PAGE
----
Population-Level Reduction in Adult Mortality after Extension of Free Anti-Retroviral Therapy Provision into Rural Areas in Northern Malawi

Department of Infectious Disease Epidemiology, London School of Hygiene and Tropical Medicine, London, United Kingdom.
PLoS ONE (Impact Factor: 3.53). 10/2010; 5(10):e13499. DOI: 10.1371/journal.pone.0013499
Source: PubMed

ABSTRACT Four studies from sub-Saharan Africa have found a substantial population-level effect of ART provision on adult mortality. It is important to see if the impact changes with time since the start of treatment scale-up, and as treatment moves to smaller clinics.
During 2002-4 a demographic surveillance site (DSS) was established in Karonga district, northern Malawi. Information on births and deaths is collected monthly, with verbal autopsies conducted for all deaths; migrations are updated annually. We analysed mortality trends by comparing three time periods: pre-ART roll-out in the district (August 2002-June 2005), ART period 1 (July 2005-September 2006) when ART was available only in a town 70 km away, and ART period 2 (October 2006-September 2008), when ART was available at a clinic within the DSS area. HIV prevalence and ART uptake were estimated from a sero-survey conducted in 2007/2008. The all-cause mortality rate among 15-59 year olds was 10.2 per 1000 person-years in the pre-ART period (288 deaths/28285 person-years). It fell by 16% in ART period 1 and by 32% in ART period 2 (95% CI 18%-43%), compared with the pre-ART period. The AIDS mortality rate fell from 6.4 to 4.6 to 2.7 per 1000 person-years in the pre-ART period, period 1 and period 2 respectively (rate ratio for period 2 = 0.43, 95% CI 0.33-0.56). There was little change in non-AIDS mortality. Treatment coverage among individuals eligible to start ART was around 70% in 2008.
ART can have a dramatic effect on mortality in a resource-constrained setting in Africa, at least in the early years of treatment provision. Our findings support the decentralised delivery of ART from peripheral health centres with unsophisticated facilities. Continued funding to maintain and further scale-up treatment provision will bring large benefits in terms of saving lives.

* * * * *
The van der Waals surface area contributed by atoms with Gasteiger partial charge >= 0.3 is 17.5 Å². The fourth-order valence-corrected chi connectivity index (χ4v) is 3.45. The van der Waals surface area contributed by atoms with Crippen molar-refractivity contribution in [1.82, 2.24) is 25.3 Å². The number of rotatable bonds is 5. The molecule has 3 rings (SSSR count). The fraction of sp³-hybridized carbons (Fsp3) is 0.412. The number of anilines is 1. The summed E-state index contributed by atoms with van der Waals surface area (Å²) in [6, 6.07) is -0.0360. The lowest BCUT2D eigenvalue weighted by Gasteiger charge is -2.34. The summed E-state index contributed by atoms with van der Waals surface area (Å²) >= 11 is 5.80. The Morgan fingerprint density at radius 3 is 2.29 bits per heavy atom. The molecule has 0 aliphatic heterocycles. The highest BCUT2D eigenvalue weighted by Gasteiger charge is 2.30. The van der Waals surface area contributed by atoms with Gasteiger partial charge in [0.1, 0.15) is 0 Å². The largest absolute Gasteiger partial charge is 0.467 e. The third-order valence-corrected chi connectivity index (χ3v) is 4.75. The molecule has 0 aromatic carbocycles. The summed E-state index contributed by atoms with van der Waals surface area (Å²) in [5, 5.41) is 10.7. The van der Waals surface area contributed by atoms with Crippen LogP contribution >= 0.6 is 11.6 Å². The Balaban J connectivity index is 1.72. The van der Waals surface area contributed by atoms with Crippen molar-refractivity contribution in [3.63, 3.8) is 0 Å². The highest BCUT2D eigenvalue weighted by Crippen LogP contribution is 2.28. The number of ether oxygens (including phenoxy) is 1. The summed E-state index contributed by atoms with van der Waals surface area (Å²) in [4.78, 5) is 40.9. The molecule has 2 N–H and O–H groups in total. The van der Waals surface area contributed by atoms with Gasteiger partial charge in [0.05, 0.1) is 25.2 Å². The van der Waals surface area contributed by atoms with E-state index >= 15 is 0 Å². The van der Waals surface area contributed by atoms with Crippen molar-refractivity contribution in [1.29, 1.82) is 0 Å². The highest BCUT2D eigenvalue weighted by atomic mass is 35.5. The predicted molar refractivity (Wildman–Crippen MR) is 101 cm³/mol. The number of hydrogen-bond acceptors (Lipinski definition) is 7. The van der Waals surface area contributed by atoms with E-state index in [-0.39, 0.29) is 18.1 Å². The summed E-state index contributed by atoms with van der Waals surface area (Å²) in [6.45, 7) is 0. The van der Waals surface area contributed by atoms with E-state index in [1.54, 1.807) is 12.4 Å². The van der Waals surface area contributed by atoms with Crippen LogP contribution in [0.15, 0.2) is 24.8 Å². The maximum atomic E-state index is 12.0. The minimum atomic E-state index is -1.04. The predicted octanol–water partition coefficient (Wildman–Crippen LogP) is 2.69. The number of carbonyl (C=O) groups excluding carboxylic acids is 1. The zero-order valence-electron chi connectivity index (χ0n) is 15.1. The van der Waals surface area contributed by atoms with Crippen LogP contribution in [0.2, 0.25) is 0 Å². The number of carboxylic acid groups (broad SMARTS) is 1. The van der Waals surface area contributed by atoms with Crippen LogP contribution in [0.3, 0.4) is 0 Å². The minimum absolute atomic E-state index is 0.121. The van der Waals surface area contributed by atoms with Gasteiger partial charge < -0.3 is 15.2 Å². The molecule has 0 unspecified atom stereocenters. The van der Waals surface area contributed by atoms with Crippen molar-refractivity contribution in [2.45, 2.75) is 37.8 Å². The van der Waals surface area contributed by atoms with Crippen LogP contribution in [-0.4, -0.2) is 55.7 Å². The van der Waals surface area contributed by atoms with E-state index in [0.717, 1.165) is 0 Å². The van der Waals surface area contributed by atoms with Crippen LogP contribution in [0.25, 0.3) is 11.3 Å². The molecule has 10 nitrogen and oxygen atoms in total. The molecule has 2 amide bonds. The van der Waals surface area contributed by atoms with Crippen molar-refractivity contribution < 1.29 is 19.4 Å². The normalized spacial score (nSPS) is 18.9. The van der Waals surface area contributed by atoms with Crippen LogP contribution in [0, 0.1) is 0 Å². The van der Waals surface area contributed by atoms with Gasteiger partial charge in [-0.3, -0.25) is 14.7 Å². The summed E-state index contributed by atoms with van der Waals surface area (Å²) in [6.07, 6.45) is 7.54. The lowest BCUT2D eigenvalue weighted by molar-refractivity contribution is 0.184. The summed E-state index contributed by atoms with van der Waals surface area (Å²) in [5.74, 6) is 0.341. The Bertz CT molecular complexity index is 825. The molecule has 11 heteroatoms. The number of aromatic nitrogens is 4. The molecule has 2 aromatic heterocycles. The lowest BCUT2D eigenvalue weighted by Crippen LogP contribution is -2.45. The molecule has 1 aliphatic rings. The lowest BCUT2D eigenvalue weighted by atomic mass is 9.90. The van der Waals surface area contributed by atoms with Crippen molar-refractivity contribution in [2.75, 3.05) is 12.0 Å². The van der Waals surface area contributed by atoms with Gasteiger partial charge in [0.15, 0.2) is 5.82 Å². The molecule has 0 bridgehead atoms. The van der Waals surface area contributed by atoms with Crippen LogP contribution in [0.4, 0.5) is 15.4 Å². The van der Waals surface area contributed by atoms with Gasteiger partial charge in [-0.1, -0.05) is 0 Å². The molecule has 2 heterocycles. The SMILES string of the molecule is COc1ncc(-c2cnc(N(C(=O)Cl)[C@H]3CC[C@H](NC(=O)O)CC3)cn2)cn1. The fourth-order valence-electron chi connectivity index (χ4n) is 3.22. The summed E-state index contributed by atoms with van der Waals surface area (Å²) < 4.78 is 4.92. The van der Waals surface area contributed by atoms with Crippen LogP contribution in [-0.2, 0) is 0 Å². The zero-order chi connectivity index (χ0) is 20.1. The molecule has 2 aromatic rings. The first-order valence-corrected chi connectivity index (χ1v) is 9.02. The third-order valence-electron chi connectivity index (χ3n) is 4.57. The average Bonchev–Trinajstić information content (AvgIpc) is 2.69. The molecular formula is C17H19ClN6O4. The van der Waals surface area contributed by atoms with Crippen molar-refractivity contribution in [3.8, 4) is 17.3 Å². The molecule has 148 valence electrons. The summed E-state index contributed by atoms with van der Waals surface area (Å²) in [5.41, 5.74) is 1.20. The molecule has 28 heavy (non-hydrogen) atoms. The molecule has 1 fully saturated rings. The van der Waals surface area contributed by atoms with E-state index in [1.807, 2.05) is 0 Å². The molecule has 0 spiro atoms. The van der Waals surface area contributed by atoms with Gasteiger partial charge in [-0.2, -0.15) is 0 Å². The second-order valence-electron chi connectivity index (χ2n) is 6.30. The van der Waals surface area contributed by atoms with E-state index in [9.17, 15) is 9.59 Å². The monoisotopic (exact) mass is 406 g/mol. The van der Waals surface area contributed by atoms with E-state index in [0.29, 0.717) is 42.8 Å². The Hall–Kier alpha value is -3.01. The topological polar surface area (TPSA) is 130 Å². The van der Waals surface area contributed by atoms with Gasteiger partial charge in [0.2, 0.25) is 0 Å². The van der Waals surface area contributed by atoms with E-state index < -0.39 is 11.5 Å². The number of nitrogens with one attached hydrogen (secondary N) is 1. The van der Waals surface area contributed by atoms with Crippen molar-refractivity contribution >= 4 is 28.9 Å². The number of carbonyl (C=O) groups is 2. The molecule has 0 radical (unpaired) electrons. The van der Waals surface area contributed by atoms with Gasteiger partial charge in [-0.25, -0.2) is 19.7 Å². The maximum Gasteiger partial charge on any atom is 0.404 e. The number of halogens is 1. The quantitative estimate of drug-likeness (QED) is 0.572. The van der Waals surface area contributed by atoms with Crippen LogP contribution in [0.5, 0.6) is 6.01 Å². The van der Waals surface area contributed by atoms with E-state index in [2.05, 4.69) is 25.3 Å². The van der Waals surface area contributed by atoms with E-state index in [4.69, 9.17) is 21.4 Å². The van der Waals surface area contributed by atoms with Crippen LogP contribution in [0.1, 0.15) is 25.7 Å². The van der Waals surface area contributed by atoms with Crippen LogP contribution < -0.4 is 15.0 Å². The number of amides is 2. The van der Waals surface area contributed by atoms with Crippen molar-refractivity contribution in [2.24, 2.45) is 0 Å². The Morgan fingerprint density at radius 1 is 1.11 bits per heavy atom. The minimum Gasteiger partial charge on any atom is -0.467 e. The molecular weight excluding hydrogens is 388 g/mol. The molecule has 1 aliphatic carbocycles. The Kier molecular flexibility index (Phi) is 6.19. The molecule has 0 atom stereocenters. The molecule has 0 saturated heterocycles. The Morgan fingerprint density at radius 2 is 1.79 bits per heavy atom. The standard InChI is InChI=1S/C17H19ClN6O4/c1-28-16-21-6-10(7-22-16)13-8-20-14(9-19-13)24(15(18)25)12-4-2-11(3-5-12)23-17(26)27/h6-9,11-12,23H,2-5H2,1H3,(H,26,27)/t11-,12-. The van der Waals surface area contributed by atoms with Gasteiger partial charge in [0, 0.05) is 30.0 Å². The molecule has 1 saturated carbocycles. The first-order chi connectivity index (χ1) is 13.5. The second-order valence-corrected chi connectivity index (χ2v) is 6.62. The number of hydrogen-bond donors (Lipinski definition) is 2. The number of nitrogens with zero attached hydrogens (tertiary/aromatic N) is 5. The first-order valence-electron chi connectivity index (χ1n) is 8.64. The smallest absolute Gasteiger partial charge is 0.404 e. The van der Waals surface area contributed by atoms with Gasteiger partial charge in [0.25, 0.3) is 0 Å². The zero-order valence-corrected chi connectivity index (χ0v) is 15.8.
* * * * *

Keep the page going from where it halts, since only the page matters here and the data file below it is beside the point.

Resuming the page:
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Available from: Basia Zaba, May 24, 2014
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    • "As none of the studies were randomized trials, none used any method of randomization or concealment of allocation. Only two studies included a form of control group (Bendavid and Bhattacharya 2009; Jia et al. 2010); in neither of these was the control group adequately matched to the intervention group, although the study by Bendavid and Bjattacharya attempted to Table 1 Summary of health outcomes and impact measures reported in included studies Indicator category Indicator Studies reporting indicator Service coverage ART coverage Floyd et al. (2010), Jahn et al. (2008) TB case detection and notification rates Jia et al. (2010), Yumo et al. (2011) % of households owning at least one (long lasting) insecticide treated net Akachi and Atun (2011), Chizema-Kawesha et al. (2010) and Steketee et al. (2008), Flaxman et al. (2010), Noor et al. (2007) % of pregnant women receiving at least two doses of Intermittent Preventive Therapy Chizema-Kawesha et al. (2010) and Steketee et al. (2008) Service utilization % of children under-5 years sleeping under an insecticide-treated bed net Noor et al. (2007), Flaxman et al. (2010), Steketee et al. (2008) ART adherence and loss to follow-up rates Wools-Kaloustian et al. (2009) Health impacts HIV infections averted Ng et al. (2011) HIV prevalence Bendavid and Bhattacharya (2009), Ng et al. (2011) Deaths due to HIV/AIDS Bendavid and Bhattacharya (2009), Floyd et al. (2010) TB treatment outcomes Yumo et al. (2011) Malaria cases Aregawi et al. (2011), Chizema-Kawesha et al. (2010) Anaemia cases Aregawi et al. (2011), Chizema-Kawesha et al. (2010) Malaria-attributed mortality Akachi and Atun (2011), Aregawi et al. (2011), Chizema-Kawesha et al. (2010) All-cause adult mortality Floyd et al. (2010) All-cause under-5 mortality Chizema-Kawesha et al. (2010) Lives saved Akachi and Atun (2011) Table 2 Summary and key findings of included studies "